Sunday, 6 December 2015

The Slow Movement

I first got introduced to the Slow movement by Anne Marchand, someone who was also holding meetings for the Voluntary Simplicity network. It had started off as a slow food movement and contributed to the creation of the latter group. I still apply its basic tenet in my everyday life.
One of the most difficult jobs you can have is dealing with the public, whether in person or otherwise. I'm not referring to someone like me who makes appointments, but when you need to go to work and deal with the mass influx of people. Another stressful aspect of work or life is deadlines. In these and other situations, it's speed that's the problem. Not the actual physical speed of things, but the stress endured by our brains that muddle things up and build up the anxiety. This in turn uses up our endorphins and leaves us tired at the end of the day. Repeat this and it's the beginning of the destruction of our immune system.  This will eventually lead to burnout or other illness.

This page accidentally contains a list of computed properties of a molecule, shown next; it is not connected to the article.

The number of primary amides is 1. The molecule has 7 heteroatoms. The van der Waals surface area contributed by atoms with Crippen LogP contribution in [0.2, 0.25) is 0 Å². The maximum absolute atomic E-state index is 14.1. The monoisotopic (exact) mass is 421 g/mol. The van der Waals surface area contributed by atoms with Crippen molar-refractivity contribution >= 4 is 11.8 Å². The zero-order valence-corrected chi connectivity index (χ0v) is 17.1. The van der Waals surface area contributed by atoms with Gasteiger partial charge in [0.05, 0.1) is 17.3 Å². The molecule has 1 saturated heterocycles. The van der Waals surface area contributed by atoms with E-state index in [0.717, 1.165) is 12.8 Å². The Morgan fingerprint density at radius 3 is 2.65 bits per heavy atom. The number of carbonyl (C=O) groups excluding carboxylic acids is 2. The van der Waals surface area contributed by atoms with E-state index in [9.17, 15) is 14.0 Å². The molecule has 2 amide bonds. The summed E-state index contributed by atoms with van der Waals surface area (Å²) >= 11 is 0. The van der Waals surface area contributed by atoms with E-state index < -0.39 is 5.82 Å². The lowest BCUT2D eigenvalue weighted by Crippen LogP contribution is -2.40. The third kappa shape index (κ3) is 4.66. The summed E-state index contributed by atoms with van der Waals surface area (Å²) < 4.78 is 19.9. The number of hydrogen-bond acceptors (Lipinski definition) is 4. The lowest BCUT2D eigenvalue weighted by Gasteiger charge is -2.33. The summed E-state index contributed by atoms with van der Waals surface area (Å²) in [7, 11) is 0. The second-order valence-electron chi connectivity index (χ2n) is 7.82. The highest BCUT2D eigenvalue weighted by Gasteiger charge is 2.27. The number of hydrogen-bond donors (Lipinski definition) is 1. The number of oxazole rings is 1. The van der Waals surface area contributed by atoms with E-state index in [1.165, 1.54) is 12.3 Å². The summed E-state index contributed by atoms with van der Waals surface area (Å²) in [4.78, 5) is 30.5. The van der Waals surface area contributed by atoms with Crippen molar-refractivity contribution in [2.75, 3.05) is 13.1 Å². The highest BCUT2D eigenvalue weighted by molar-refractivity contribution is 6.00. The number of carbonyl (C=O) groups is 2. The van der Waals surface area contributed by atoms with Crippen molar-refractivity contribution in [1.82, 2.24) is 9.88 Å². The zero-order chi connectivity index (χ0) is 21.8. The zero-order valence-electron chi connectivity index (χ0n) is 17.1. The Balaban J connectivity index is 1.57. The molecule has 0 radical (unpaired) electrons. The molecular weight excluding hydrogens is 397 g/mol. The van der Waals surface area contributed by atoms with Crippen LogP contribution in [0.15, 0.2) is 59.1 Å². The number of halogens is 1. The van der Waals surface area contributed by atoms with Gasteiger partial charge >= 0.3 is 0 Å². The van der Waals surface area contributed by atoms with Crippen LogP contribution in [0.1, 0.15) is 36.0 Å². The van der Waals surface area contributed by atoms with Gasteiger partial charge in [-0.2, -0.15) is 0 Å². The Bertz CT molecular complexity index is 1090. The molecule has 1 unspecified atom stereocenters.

When I was going through this, I decided to consciously try to control my amount of negative excitement, or stress,  throughout the day so as to feel almost as fresh after work as I did in the morning. This took a very big conscious effort on my part and affected my production at first for the worst. It then slowly made me capture the control my mind needed over the once mixed up potpourri of inarticulate matter. My results got better and the time the task took me was often reduced.
This can be applied to every sphere, or aspect, of life.
This conscious empowerment soon becomes innate and very rewarding.
I can help you achieve this in any aspect of your life.

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